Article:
PUBLIC LECTURE: Carbonate Deposits in Roman Aqueducts
|Carbonate Deposits in Roman Aqueducts : a Data Source for Archaeology, Palaeoclimate and Archaeoseismology
A public lecture by Cees Passchier, Johannes Gutenberg University, Germany.
Carbonate deposits in aqueducts are a new high-resolution data source for palaeoclimate, spring hydrology and earthquake occurrence.
Ancient aqueducts are also a promising archive for archaeoseismic studies. An aqueduct channel that served the Roman city of Ephesos in western Turkey was dislocated by an earthquake that probably occurred in 178 CE, after the original channel had functioned for less than 35 years.
The fault responsible for the displacement may still constitute a seismic and tsunami hazard for the Turkish west coast. These observations imply that lamination in carbonate deposits in Roman aqueducts can be used for relative dating of aqueduct construction and maintenance and to obtain data on external factors that influenced the aqueducts, such as palaeoclimate and natural hazards. As many aqueducts of nearly identical channel geometry are present in different climate zones and with different source water characteristics, these data hold high promises as seasonally resolved archives of hydrology and climate, and of earthquakes.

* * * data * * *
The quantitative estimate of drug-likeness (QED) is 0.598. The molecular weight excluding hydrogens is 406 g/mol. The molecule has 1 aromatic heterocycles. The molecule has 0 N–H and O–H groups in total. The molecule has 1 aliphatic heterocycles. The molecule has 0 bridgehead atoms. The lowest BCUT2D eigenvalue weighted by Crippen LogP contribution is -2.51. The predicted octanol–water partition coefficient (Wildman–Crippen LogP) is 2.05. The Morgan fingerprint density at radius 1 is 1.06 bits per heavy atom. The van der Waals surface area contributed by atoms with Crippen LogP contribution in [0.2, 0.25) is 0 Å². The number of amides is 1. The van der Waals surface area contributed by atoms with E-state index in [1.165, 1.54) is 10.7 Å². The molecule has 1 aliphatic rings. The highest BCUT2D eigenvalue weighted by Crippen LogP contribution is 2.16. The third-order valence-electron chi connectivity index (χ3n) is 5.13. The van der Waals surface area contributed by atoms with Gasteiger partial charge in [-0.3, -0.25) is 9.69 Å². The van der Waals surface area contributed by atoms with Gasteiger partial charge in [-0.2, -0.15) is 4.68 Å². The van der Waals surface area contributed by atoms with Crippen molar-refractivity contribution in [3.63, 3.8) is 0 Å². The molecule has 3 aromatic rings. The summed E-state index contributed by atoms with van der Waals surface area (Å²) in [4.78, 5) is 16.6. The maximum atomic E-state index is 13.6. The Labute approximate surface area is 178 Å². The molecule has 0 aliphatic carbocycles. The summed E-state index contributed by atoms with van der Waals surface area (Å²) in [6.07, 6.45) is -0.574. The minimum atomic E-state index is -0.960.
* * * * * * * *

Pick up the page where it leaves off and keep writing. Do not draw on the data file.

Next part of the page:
Cost: Free, RSVP required https://www.ias.uwa.edu.au/lectures/passchier
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